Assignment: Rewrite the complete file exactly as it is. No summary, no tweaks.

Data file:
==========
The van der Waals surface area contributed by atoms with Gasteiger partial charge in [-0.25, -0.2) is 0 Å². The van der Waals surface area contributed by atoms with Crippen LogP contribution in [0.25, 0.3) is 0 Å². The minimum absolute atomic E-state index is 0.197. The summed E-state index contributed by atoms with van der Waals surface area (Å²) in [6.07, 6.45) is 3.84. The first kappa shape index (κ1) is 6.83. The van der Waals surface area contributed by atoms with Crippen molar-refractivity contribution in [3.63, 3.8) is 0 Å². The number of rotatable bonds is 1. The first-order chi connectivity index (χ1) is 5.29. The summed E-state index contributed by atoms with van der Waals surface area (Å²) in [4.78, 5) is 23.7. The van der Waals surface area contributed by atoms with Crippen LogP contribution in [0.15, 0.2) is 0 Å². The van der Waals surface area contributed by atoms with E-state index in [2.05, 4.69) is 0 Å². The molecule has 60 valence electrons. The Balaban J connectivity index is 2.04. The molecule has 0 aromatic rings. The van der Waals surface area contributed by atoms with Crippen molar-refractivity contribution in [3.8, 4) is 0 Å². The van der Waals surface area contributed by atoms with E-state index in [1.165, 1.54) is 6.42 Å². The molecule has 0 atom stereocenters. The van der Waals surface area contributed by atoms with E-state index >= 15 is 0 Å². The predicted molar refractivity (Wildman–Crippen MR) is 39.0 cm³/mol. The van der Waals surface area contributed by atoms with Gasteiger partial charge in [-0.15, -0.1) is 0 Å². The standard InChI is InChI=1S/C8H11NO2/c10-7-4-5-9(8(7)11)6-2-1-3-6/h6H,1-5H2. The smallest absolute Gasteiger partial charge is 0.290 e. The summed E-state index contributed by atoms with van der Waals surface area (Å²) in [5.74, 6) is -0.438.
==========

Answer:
The van der Waals surface area contributed by atoms with Gasteiger partial charge in [-0.25, -0.2) is 0 Å². The van der Waals surface area contributed by atoms with Crippen LogP contribution in [0.25, 0.3) is 0 Å². The minimum absolute atomic E-state index is 0.197. The summed E-state index contributed by atoms with van der Waals surface area (Å²) in [6.07, 6.45) is 3.84. The first kappa shape index (κ1) is 6.83. The van der Waals surface area contributed by atoms with Crippen molar-refractivity contribution in [3.63, 3.8) is 0 Å². The number of rotatable bonds is 1. The first-order chi connectivity index (χ1) is 5.29. The summed E-state index contributed by atoms with van der Waals surface area (Å²) in [4.78, 5) is 23.7. The van der Waals surface area contributed by atoms with Crippen LogP contribution in [0.15, 0.2) is 0 Å². The van der Waals surface area contributed by atoms with E-state index in [2.05, 4.69) is 0 Å². The molecule has 60 valence electrons. The Balaban J connectivity index is 2.04. The molecule has 0 aromatic rings. The van der Waals surface area contributed by atoms with Crippen molar-refractivity contribution in [3.8, 4) is 0 Å². The van der Waals surface area contributed by atoms with E-state index in [1.165, 1.54) is 6.42 Å². The molecule has 0 atom stereocenters. The van der Waals surface area contributed by atoms with E-state index >= 15 is 0 Å². The predicted molar refractivity (Wildman–Crippen MR) is 39.0 cm³/mol. The van der Waals surface area contributed by atoms with Gasteiger partial charge in [-0.15, -0.1) is 0 Å². The standard InChI is InChI=1S/C8H11NO2/c10-7-4-5-9(8(7)11)6-2-1-3-6/h6H,1-5H2. The smallest absolute Gasteiger partial charge is 0.290 e. The summed E-state index contributed by atoms with van der Waals surface area (Å²) in [5.74, 6) is -0.438.